In this interview, Shankar Sharma, former Vice-Chair of the National Planning Commission explains how the concept of inclusion gained prominence as a result of the ‘People’s War’. National and donor priorities aligned around inclusion mid-way through the fighting, and inclusion was operationalized by ensuring the involvement of communities in development programming.
Inclusive development: interview with Shankar Sharma
On how the gender and social inclusion agenda entered government policy
Nepal had already initiated policies on gender and social inclusion, but the Tenth Plan of Nepal [2003–2007], the government’s five-year strategic planning document, which was also our Poverty Reduction Strategy Paper, included inclusion as one of the four pillars of development. It was the conflict that pushed the government to take this policy forward strongly. Studies have shown that where there is heterogeneity in terms of ethnicity, and disparity between different geographic regions and ethnic groups in social, economic as well as political terms, and exclusion, there is a high probability that the country will end up with conflict, if [these issues are] not managed well. And, because governance was weak and the implementation of planned activities was poor, improved governance was also included as another pillar for development.
On the perception that gender and social inclusion is driven by donors
Donors cannot do anything unless their assistance is linked to the government’s priorities, or else their headquarters will raise questions. The pillars in the Tenth Plan were something the Nepali government came up with. That’s not to say the donors did not suggest that while we focused on poverty reduction, we should also try to address the factors that may have fuelled the conflict and ensure higher levels of inclusion. They also provided us with different monitoring manuals, which were very useful because we either have to visit different countries and learn from them, or we have to derive lessons from already available material.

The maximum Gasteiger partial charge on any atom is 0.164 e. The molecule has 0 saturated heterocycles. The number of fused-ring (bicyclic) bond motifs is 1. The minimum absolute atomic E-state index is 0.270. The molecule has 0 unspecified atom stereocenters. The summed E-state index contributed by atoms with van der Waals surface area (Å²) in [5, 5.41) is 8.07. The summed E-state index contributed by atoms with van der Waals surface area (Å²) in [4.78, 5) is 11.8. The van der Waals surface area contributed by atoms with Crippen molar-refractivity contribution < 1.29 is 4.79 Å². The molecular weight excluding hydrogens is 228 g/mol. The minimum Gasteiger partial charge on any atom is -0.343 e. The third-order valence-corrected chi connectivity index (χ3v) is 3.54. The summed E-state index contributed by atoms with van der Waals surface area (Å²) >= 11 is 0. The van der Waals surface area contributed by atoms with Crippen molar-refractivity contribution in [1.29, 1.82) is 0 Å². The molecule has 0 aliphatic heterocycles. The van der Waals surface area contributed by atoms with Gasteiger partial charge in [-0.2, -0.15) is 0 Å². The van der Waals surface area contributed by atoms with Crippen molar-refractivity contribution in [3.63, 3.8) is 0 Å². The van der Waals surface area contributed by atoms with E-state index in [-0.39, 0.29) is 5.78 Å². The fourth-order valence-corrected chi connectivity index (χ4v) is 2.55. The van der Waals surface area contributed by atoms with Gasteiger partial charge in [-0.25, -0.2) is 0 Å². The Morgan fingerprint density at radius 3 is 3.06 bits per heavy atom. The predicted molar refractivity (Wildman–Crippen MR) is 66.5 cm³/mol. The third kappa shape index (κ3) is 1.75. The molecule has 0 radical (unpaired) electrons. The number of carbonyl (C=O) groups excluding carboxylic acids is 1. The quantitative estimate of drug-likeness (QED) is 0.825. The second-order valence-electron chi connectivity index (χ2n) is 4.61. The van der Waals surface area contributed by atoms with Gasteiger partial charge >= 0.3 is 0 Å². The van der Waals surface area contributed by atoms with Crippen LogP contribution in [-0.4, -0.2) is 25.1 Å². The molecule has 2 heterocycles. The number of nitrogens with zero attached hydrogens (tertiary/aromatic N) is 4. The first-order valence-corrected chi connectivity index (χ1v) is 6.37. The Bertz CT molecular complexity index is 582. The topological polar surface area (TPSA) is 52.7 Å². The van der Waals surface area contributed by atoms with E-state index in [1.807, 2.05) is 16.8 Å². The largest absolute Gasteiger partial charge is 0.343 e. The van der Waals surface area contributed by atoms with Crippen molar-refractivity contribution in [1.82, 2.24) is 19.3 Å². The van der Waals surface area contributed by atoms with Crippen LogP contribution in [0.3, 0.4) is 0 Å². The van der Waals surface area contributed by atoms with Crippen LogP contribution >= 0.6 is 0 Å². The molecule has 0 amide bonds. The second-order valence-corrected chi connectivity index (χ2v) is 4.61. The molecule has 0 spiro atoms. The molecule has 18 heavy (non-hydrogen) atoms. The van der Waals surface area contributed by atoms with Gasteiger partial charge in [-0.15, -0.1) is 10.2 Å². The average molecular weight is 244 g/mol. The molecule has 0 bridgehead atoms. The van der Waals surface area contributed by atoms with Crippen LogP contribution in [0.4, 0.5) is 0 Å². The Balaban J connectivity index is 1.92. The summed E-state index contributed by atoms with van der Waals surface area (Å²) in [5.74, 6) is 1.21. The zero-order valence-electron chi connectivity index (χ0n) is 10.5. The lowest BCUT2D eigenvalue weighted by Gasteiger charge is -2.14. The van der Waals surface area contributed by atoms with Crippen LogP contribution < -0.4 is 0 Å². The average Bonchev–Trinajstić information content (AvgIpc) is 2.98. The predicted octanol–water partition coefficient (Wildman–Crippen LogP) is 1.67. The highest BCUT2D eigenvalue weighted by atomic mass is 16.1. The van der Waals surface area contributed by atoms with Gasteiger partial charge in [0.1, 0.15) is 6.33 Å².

On early successes
Donors were moving away from infrastructure development support to the social sector in Nepal and worldwide. Since the Tenth Plan had mentioned social inclusion as one of the important pillars for development, it helped them focus strongly on that issue. In addition, the government not only increased budget allocation in the social sector but also came up with a number of innovative ideas for implementation. The government set aside funds for various schemes for girls, for Dalits, the poor, and for underdeveloped areas. These included scholarships, one-time cash or in-kind payment for parents who send their children to school, a school- feeding programme, expansion of infrastructure, a media campaign, and increased numbers of teachers. In health, similar kind of activities were introduced to address preventive and curative health care challenges. Management committees in 36 districts were also formed to improve health service delivery and provided free health care to the poor while charging nominal fees to those who could pay. Also, the Maoists did not target schools and health posts massively during the conflict. All these measures helped to improve social indicators in Nepal significantly. Nepal’s advances in health and education sectors have remained impressive.